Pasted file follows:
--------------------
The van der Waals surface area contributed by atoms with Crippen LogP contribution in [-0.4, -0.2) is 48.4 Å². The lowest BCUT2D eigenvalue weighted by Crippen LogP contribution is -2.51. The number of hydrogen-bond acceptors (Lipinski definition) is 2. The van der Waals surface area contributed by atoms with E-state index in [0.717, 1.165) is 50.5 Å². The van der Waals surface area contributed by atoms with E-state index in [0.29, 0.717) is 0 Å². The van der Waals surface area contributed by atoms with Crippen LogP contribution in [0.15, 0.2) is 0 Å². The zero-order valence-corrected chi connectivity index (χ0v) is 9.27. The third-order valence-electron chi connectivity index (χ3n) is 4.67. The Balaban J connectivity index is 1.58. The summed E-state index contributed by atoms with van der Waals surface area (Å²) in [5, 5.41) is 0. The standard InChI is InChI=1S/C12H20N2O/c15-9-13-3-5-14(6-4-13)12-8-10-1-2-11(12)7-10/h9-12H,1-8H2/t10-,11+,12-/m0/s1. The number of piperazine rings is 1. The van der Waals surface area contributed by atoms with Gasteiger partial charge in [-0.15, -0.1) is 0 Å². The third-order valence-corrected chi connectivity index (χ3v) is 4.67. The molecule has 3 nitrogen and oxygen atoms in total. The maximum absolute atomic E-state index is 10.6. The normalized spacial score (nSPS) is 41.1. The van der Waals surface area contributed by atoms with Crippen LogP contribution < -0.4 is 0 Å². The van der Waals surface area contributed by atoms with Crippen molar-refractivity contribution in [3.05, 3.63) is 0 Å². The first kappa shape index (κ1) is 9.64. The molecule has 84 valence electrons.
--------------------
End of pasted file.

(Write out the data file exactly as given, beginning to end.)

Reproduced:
The van der Waals surface area contributed by atoms with Crippen LogP contribution in [-0.4, -0.2) is 48.4 Å². The lowest BCUT2D eigenvalue weighted by Crippen LogP contribution is -2.51. The number of hydrogen-bond acceptors (Lipinski definition) is 2. The van der Waals surface area contributed by atoms with E-state index in [0.717, 1.165) is 50.5 Å². The van der Waals surface area contributed by atoms with E-state index in [0.29, 0.717) is 0 Å². The van der Waals surface area contributed by atoms with Crippen LogP contribution in [0.15, 0.2) is 0 Å². The zero-order valence-corrected chi connectivity index (χ0v) is 9.27. The third-order valence-electron chi connectivity index (χ3n) is 4.67. The Balaban J connectivity index is 1.58. The summed E-state index contributed by atoms with van der Waals surface area (Å²) in [5, 5.41) is 0. The standard InChI is InChI=1S/C12H20N2O/c15-9-13-3-5-14(6-4-13)12-8-10-1-2-11(12)7-10/h9-12H,1-8H2/t10-,11+,12-/m0/s1. The number of piperazine rings is 1. The van der Waals surface area contributed by atoms with Gasteiger partial charge in [-0.15, -0.1) is 0 Å². The third-order valence-corrected chi connectivity index (χ3v) is 4.67. The molecule has 3 nitrogen and oxygen atoms in total. The maximum absolute atomic E-state index is 10.6. The normalized spacial score (nSPS) is 41.1. The van der Waals surface area contributed by atoms with Crippen LogP contribution < -0.4 is 0 Å². The van der Waals surface area contributed by atoms with Crippen molar-refractivity contribution in [3.05, 3.63) is 0 Å². The first kappa shape index (κ1) is 9.64. The molecule has 84 valence electrons.